Now, I'm divided on how this was resolved. On one hand, NO. WILLOW, NO. Be your fun, creative, parka'd self. Thank the heavens that Oz was there to back me up, stating just as explicitly that he's interested in the fun girl over the sexy girl. On the other hand, Cordy's path was ultimately the one that Willow chose. Not entirely; she never adopted the Cordette styles and obviously she wasn't seeking the attention of boys at the end. But she did learn about being cool. Her growth in confidence, I think, had less to do with finding people like Oz who appreciated her for who she was, and more to do with simply avoiding any possibility of again getting caught in an unsexy outfit at a dance.
I think I actually had a better point to make before I wrote that down. Oh, well.
All in all, I think if you're an Inca princess who was unfairly sacrificed a thousand years ago in the prime of your youth, you still shouldn't kill people just to stay alive. Although there are a lot of other considerations to this that weren't even brought up - has she really been conscious the whole time she's been a mummy? That's horrible and someone should do something about it. Also, did she save her people by being sacrificed, or was it just one of those meaningless heathen rituals? Big difference!
The Girl Herself: Not much to say about Buffy, but I did pause for a while on the final lines, when Xander points out that she chose to give up her life when it was needed, and Buffy says "I had you to bring me back." Of course she's looking first and foremost for something to say to make her friend feel better, and this definitely fits the bill. But how does it fit into the context? Buffy and Ampata both had to make the ultimate sacrifice; Buffy was the only one who actually did it, even though she didn't want to. It's basically luck that she's alive now, but it's luck in the form of Xander.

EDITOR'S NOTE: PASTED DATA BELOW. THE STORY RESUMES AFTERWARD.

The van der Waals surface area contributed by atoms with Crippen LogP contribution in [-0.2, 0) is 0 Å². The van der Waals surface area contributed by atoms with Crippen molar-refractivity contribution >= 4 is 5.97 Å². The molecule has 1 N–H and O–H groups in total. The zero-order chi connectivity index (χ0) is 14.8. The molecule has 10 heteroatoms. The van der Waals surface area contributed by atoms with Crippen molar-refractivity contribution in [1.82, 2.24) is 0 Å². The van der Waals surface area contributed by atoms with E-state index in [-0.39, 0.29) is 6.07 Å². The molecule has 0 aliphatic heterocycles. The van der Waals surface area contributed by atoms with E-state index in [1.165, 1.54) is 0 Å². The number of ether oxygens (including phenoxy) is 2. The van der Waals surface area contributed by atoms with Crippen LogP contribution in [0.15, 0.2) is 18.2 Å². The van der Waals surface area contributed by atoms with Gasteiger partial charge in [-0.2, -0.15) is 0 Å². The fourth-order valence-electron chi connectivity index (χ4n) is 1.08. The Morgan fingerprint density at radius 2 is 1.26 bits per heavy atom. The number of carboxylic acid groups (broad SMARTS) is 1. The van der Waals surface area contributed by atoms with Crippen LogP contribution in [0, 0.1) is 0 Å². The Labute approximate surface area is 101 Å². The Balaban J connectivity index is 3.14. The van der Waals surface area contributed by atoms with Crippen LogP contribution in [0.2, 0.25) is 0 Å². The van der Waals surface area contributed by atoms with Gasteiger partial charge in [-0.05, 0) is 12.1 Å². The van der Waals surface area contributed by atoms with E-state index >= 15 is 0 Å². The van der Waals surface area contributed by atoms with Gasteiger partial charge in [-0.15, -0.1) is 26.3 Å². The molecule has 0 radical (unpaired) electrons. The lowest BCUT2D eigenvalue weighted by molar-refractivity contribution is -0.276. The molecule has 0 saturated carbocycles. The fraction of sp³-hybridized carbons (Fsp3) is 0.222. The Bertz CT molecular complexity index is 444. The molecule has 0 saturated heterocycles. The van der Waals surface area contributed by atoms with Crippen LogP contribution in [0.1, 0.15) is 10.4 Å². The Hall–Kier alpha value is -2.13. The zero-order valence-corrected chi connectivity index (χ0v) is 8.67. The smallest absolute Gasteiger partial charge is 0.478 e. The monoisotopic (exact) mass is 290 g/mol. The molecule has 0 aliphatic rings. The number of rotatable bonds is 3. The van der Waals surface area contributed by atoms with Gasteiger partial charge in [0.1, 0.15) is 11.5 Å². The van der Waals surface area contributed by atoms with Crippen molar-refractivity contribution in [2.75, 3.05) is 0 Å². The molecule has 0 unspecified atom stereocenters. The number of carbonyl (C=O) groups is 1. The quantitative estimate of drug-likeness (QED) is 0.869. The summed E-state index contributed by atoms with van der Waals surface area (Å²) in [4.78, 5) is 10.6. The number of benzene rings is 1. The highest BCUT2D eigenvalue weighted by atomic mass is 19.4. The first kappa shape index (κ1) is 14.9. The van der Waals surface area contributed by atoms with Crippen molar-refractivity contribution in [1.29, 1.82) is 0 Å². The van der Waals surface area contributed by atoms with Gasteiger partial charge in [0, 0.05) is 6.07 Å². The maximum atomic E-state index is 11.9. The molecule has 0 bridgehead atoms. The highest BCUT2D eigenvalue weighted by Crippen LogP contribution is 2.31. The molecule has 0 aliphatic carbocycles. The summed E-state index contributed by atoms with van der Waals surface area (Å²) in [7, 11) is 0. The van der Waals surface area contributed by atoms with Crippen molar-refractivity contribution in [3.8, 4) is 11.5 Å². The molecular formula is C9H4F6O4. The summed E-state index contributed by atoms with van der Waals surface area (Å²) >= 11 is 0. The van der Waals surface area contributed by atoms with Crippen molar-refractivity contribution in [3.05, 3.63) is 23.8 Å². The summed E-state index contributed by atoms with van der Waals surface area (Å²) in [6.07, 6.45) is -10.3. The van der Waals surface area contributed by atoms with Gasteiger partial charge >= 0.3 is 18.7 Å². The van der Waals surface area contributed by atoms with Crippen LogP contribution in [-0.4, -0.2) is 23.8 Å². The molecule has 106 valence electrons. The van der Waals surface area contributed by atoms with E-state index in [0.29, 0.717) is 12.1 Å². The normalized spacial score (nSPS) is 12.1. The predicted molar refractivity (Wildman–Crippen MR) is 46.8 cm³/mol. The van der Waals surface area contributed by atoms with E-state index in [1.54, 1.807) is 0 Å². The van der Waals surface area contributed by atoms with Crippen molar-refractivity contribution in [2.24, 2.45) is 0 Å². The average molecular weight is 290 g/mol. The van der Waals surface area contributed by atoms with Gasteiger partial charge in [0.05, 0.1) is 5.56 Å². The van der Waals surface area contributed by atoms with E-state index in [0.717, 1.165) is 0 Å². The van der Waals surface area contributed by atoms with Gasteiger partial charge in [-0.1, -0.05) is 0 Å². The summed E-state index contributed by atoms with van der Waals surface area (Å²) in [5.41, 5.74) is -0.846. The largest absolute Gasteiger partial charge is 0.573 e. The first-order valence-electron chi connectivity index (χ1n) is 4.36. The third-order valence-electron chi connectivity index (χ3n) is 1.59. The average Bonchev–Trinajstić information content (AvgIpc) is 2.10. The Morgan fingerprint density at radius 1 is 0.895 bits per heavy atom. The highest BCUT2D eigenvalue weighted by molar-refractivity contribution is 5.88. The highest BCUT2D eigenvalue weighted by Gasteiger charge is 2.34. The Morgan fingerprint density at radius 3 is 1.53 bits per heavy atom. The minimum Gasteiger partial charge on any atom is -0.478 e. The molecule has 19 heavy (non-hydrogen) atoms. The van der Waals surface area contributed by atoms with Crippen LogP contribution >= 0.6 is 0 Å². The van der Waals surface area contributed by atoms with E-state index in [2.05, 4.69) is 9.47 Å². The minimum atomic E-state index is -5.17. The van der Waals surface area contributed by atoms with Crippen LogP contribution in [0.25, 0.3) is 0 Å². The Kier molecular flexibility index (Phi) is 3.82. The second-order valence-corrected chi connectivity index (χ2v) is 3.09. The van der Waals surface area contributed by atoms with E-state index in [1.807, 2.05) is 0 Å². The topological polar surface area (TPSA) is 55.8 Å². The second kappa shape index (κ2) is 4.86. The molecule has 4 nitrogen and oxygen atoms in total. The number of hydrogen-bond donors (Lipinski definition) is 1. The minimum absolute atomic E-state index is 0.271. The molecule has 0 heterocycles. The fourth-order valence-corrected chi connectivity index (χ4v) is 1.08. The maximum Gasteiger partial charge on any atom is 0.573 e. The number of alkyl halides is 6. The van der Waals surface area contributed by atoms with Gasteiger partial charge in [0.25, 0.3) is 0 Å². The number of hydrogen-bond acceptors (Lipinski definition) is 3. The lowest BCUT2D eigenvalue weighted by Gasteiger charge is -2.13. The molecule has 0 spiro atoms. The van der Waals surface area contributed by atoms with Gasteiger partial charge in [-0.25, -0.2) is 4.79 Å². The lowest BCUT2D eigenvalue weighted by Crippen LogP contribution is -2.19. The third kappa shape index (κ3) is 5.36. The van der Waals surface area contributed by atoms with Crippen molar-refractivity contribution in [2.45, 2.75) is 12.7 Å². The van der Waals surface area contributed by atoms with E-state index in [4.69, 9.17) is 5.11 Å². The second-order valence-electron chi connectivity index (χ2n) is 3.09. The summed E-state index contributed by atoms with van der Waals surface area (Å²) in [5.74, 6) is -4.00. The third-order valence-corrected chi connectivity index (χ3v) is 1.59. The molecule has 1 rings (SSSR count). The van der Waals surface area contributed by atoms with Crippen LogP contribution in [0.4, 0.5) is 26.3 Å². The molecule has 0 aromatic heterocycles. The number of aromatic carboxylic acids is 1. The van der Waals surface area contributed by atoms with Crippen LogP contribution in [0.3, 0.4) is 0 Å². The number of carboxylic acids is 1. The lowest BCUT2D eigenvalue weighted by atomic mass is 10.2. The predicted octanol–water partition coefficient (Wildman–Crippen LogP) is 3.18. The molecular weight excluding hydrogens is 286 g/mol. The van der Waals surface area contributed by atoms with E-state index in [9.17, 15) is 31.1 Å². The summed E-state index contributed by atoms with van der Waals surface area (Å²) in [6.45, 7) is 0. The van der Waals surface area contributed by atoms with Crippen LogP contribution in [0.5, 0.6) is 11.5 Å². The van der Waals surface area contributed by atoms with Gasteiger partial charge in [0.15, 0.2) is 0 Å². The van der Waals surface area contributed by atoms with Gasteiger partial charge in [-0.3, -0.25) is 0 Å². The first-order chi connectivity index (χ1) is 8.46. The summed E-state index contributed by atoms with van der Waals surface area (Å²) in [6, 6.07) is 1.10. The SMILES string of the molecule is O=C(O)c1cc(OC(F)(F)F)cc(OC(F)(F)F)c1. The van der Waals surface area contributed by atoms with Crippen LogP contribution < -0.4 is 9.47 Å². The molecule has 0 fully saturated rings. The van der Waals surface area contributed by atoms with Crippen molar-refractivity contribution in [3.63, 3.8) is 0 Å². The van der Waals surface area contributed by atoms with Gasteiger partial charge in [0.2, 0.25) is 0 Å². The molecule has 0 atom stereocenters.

So, is this just an expression of gratitude to give him in exchange for his acknowledgement of her own strength? Or is it more to say that she had friends, where Ampata didn't? That actually might heighten my sympathy for the mummy. Maybe there is some truth behind it - it was easier for Buffy to give of herself, because she knew that there were others who would do the same for her, even if she didn't know that one of them would in fact nullify her own death. Ampata had no basis for learning how to be selfless.
I still don't like her though. Stay in your box, damned dead girl!
Giles and Objects: Got some for you! Now we'll have some fun!